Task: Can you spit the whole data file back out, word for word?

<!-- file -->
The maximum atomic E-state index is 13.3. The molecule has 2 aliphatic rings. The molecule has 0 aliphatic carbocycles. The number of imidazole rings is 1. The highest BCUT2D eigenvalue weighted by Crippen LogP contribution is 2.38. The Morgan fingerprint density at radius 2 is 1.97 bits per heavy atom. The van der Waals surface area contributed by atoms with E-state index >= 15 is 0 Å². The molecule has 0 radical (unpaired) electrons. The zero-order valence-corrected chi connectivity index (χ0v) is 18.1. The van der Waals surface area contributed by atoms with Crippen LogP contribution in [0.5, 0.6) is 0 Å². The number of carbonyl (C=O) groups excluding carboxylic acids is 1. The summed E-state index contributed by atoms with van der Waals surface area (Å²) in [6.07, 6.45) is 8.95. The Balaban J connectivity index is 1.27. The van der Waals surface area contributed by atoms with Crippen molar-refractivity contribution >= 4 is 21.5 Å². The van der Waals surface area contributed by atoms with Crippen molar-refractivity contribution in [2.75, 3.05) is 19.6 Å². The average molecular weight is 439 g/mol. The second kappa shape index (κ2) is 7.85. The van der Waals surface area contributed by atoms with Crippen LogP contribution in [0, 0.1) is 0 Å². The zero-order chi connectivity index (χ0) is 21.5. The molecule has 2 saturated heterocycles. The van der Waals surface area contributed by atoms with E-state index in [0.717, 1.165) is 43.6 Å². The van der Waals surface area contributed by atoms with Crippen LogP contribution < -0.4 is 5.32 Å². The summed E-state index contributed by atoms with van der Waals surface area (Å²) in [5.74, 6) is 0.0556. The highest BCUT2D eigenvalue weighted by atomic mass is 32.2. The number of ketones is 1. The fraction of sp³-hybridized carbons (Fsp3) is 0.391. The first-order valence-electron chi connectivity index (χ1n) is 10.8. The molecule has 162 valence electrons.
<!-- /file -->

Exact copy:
The maximum atomic E-state index is 13.3. The molecule has 2 aliphatic rings. The molecule has 0 aliphatic carbocycles. The number of imidazole rings is 1. The highest BCUT2D eigenvalue weighted by Crippen LogP contribution is 2.38. The Morgan fingerprint density at radius 2 is 1.97 bits per heavy atom. The van der Waals surface area contributed by atoms with E-state index >= 15 is 0 Å². The molecule has 0 radical (unpaired) electrons. The zero-order valence-corrected chi connectivity index (χ0v) is 18.1. The van der Waals surface area contributed by atoms with Crippen LogP contribution in [0.5, 0.6) is 0 Å². The number of carbonyl (C=O) groups excluding carboxylic acids is 1. The summed E-state index contributed by atoms with van der Waals surface area (Å²) in [6.07, 6.45) is 8.95. The Balaban J connectivity index is 1.27. The van der Waals surface area contributed by atoms with Crippen molar-refractivity contribution >= 4 is 21.5 Å². The van der Waals surface area contributed by atoms with Crippen molar-refractivity contribution in [2.75, 3.05) is 19.6 Å². The average molecular weight is 439 g/mol. The second kappa shape index (κ2) is 7.85. The van der Waals surface area contributed by atoms with Crippen LogP contribution in [0, 0.1) is 0 Å². The zero-order chi connectivity index (χ0) is 21.5. The molecule has 2 saturated heterocycles. The van der Waals surface area contributed by atoms with E-state index in [0.717, 1.165) is 43.6 Å². The van der Waals surface area contributed by atoms with Crippen LogP contribution < -0.4 is 5.32 Å². The summed E-state index contributed by atoms with van der Waals surface area (Å²) in [5.74, 6) is 0.0556. The highest BCUT2D eigenvalue weighted by atomic mass is 32.2. The number of ketones is 1. The fraction of sp³-hybridized carbons (Fsp3) is 0.391. The first-order valence-electron chi connectivity index (χ1n) is 10.8. The molecule has 162 valence electrons.